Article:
• His cousin was as absurd as he had hoped, and he listened to him with the keenest enjoyment, maintaining at the same time the most resolute composure of countenance, and, except in an occasional glance at Elizabeth, requiring no partner in his pleasure.
  • She could have added, "A young man, too, like you, whose very countenance may vouch for your being amiable"—but she contented herself with, "and one, too, who had probably been his companion from childhood, connected together, as I think you said, in the closest manner!"
  • Mr. Darcy corroborated it with a bow, and was beginning to determine not to fix his eyes on Elizabeth, when they were suddenly arrested by the sight of the stranger, and Elizabeth happening to see the countenance of both as they looked at each other, was all astonishment at the effect of the meeting.
  • But I shall not scruple to assert, that the serenity of your sister’s countenance and air was such as might have given the most acute observer a conviction that, however amiable her temper, her heart was not likely to be easily touched.
  • The officers of the ——shire were in general a very creditable, gentlemanlike set, and the best of them were of the present party; but Mr. Wickham was as far beyond them all in person, countenance, air, and walk, as they were superior to the broad-faced, stuffy uncle Phillips, breathing port wine, who followed them into the room.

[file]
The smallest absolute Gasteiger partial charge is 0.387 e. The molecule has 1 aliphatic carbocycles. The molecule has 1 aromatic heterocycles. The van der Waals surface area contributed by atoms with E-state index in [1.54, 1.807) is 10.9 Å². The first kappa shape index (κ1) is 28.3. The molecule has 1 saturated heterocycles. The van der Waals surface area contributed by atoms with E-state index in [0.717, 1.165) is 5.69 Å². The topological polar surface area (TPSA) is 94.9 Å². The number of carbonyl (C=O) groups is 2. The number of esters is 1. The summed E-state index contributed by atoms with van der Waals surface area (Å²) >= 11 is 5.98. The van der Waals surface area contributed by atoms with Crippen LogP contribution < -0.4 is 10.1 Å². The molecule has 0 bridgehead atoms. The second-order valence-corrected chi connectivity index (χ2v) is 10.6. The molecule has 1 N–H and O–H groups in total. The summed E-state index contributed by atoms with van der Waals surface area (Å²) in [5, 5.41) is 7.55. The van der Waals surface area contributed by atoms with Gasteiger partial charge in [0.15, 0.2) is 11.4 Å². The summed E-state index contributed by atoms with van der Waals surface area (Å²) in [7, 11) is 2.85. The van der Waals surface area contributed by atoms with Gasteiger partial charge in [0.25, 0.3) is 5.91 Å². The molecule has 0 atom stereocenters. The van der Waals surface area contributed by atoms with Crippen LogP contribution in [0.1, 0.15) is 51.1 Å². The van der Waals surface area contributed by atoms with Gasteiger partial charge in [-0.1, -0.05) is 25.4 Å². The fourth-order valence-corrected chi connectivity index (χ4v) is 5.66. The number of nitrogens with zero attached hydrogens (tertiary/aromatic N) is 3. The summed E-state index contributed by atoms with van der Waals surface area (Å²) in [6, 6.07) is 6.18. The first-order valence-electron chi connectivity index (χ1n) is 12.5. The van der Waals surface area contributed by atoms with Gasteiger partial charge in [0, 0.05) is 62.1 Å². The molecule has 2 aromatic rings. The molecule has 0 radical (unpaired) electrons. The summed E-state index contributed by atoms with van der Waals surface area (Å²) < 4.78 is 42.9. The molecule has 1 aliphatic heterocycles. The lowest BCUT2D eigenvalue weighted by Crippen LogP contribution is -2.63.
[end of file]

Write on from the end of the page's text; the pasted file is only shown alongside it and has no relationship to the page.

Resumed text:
• When, after examining the mother, in whose countenance and deportment she soon found some resemblance of Mr. Darcy, she turned her eyes on the daughter, she could almost have joined in Maria’s astonishment at her being so thin and so small.
  • His countenance rather gained in austerity; and he scarcely opened his lips.
  • The turn of your countenance I shall never forget, as you said that I could not have addressed you in any possible way that would induce you to accept me.
  • Lady Catherine listened to half a song, and then talked, as before, to her other nephew; till the latter walked away from her, and making with his usual deliberation towards the pianoforte stationed himself so as to command a full view of the fair performer’s countenance.
  • There was a something in her countenance which made him listen with an apprehensive and anxious attention, while she added: "When I said that he improved on acquaintance, I did not mean that his mind or his manners were in a state of improvement, but that, from knowing him better, his disposition was better understood."